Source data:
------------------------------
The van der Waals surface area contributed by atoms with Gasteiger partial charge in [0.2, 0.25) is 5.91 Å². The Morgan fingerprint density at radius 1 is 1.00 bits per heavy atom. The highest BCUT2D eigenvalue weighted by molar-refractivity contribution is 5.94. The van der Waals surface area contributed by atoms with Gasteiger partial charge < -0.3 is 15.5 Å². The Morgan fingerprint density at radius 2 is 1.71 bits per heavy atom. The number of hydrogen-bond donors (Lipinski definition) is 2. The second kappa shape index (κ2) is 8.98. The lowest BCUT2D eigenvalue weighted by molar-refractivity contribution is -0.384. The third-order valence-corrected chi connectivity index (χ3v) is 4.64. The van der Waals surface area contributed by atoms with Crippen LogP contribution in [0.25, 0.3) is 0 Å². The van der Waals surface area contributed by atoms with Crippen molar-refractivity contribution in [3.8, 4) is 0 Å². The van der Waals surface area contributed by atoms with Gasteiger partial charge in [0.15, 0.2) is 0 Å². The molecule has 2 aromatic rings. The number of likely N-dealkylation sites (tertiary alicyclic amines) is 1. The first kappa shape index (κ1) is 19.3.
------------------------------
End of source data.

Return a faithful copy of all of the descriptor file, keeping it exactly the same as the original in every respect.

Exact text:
The van der Waals surface area contributed by atoms with Gasteiger partial charge in [0.2, 0.25) is 5.91 Å². The Morgan fingerprint density at radius 1 is 1.00 bits per heavy atom. The highest BCUT2D eigenvalue weighted by molar-refractivity contribution is 5.94. The van der Waals surface area contributed by atoms with Gasteiger partial charge < -0.3 is 15.5 Å². The Morgan fingerprint density at radius 2 is 1.71 bits per heavy atom. The number of hydrogen-bond donors (Lipinski definition) is 2. The second kappa shape index (κ2) is 8.98. The lowest BCUT2D eigenvalue weighted by molar-refractivity contribution is -0.384. The third-order valence-corrected chi connectivity index (χ3v) is 4.64. The van der Waals surface area contributed by atoms with Crippen LogP contribution in [0.25, 0.3) is 0 Å². The van der Waals surface area contributed by atoms with Crippen molar-refractivity contribution in [3.8, 4) is 0 Å². The van der Waals surface area contributed by atoms with Gasteiger partial charge in [0.15, 0.2) is 0 Å². The molecule has 2 aromatic rings. The number of likely N-dealkylation sites (tertiary alicyclic amines) is 1. The first kappa shape index (κ1) is 19.3.